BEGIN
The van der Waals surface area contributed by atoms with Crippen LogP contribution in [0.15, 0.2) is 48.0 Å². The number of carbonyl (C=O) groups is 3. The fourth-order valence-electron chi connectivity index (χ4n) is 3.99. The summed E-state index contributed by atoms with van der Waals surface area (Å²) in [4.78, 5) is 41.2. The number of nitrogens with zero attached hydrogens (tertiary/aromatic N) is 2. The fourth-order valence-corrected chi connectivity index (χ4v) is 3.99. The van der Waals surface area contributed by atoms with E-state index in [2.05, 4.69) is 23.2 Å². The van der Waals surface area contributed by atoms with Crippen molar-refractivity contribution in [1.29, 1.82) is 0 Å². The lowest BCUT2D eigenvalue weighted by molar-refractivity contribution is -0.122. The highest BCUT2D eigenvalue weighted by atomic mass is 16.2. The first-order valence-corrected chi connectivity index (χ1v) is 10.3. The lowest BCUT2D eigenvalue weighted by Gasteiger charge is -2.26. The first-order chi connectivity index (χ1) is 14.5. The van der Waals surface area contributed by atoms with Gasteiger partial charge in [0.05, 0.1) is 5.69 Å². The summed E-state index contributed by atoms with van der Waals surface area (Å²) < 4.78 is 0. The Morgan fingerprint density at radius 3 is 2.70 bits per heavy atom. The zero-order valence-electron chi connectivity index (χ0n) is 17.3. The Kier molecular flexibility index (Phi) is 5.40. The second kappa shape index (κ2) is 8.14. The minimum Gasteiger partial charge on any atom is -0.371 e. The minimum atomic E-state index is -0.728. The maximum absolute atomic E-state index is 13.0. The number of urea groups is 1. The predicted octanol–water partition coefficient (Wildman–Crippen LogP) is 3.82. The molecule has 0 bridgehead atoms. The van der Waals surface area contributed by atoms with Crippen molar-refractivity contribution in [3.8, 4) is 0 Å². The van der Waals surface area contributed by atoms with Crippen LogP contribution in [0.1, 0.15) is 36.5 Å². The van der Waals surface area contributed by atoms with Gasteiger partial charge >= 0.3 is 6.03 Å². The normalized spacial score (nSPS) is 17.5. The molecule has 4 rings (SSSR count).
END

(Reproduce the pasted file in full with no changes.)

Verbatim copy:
The van der Waals surface area contributed by atoms with Crippen LogP contribution in [0.15, 0.2) is 48.0 Å². The number of carbonyl (C=O) groups is 3. The fourth-order valence-electron chi connectivity index (χ4n) is 3.99. The summed E-state index contributed by atoms with van der Waals surface area (Å²) in [4.78, 5) is 41.2. The number of nitrogens with zero attached hydrogens (tertiary/aromatic N) is 2. The fourth-order valence-corrected chi connectivity index (χ4v) is 3.99. The van der Waals surface area contributed by atoms with E-state index in [2.05, 4.69) is 23.2 Å². The van der Waals surface area contributed by atoms with Crippen molar-refractivity contribution in [1.29, 1.82) is 0 Å². The lowest BCUT2D eigenvalue weighted by molar-refractivity contribution is -0.122. The highest BCUT2D eigenvalue weighted by atomic mass is 16.2. The first-order valence-corrected chi connectivity index (χ1v) is 10.3. The lowest BCUT2D eigenvalue weighted by Gasteiger charge is -2.26. The first-order chi connectivity index (χ1) is 14.5. The van der Waals surface area contributed by atoms with Gasteiger partial charge in [0.05, 0.1) is 5.69 Å². The summed E-state index contributed by atoms with van der Waals surface area (Å²) < 4.78 is 0. The Morgan fingerprint density at radius 3 is 2.70 bits per heavy atom. The zero-order valence-electron chi connectivity index (χ0n) is 17.3. The Kier molecular flexibility index (Phi) is 5.40. The second kappa shape index (κ2) is 8.14. The minimum Gasteiger partial charge on any atom is -0.371 e. The minimum atomic E-state index is -0.728. The maximum absolute atomic E-state index is 13.0. The number of urea groups is 1. The predicted octanol–water partition coefficient (Wildman–Crippen LogP) is 3.82. The molecule has 0 bridgehead atoms. The van der Waals surface area contributed by atoms with Crippen molar-refractivity contribution in [3.8, 4) is 0 Å². The van der Waals surface area contributed by atoms with Crippen LogP contribution in [0.1, 0.15) is 36.5 Å². The van der Waals surface area contributed by atoms with Gasteiger partial charge >= 0.3 is 6.03 Å². The normalized spacial score (nSPS) is 17.5. The molecule has 4 rings (SSSR count).